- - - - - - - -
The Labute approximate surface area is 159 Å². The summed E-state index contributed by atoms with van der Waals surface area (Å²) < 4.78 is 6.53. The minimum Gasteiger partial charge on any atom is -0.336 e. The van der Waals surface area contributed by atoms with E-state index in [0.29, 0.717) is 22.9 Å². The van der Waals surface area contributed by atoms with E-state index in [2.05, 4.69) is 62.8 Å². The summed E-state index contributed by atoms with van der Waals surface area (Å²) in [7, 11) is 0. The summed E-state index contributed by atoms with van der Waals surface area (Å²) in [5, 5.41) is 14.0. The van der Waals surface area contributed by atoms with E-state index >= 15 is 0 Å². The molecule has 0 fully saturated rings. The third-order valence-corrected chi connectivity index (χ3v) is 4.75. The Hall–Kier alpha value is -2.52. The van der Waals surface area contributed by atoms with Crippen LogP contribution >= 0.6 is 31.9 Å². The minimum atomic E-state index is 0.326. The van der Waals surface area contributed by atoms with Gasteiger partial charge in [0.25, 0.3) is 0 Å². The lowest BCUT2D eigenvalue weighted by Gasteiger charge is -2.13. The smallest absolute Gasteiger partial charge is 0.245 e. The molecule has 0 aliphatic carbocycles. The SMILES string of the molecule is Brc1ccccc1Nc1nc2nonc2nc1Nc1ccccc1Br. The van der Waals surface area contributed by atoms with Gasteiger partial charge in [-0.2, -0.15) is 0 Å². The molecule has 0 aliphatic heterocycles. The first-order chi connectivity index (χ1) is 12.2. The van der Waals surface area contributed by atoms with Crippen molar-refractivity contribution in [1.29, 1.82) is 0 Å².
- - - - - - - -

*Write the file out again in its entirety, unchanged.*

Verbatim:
The Labute approximate surface area is 159 Å². The summed E-state index contributed by atoms with van der Waals surface area (Å²) < 4.78 is 6.53. The minimum Gasteiger partial charge on any atom is -0.336 e. The van der Waals surface area contributed by atoms with E-state index in [0.29, 0.717) is 22.9 Å². The van der Waals surface area contributed by atoms with E-state index in [2.05, 4.69) is 62.8 Å². The summed E-state index contributed by atoms with van der Waals surface area (Å²) in [7, 11) is 0. The summed E-state index contributed by atoms with van der Waals surface area (Å²) in [5, 5.41) is 14.0. The van der Waals surface area contributed by atoms with E-state index >= 15 is 0 Å². The molecule has 0 fully saturated rings. The third-order valence-corrected chi connectivity index (χ3v) is 4.75. The Hall–Kier alpha value is -2.52. The van der Waals surface area contributed by atoms with Crippen LogP contribution >= 0.6 is 31.9 Å². The minimum atomic E-state index is 0.326. The van der Waals surface area contributed by atoms with Gasteiger partial charge in [0.25, 0.3) is 0 Å². The lowest BCUT2D eigenvalue weighted by Gasteiger charge is -2.13. The smallest absolute Gasteiger partial charge is 0.245 e. The molecule has 0 aliphatic carbocycles. The SMILES string of the molecule is Brc1ccccc1Nc1nc2nonc2nc1Nc1ccccc1Br. The van der Waals surface area contributed by atoms with Gasteiger partial charge in [-0.2, -0.15) is 0 Å². The molecule has 0 aliphatic heterocycles. The first-order chi connectivity index (χ1) is 12.2. The van der Waals surface area contributed by atoms with Crippen molar-refractivity contribution in [1.29, 1.82) is 0 Å².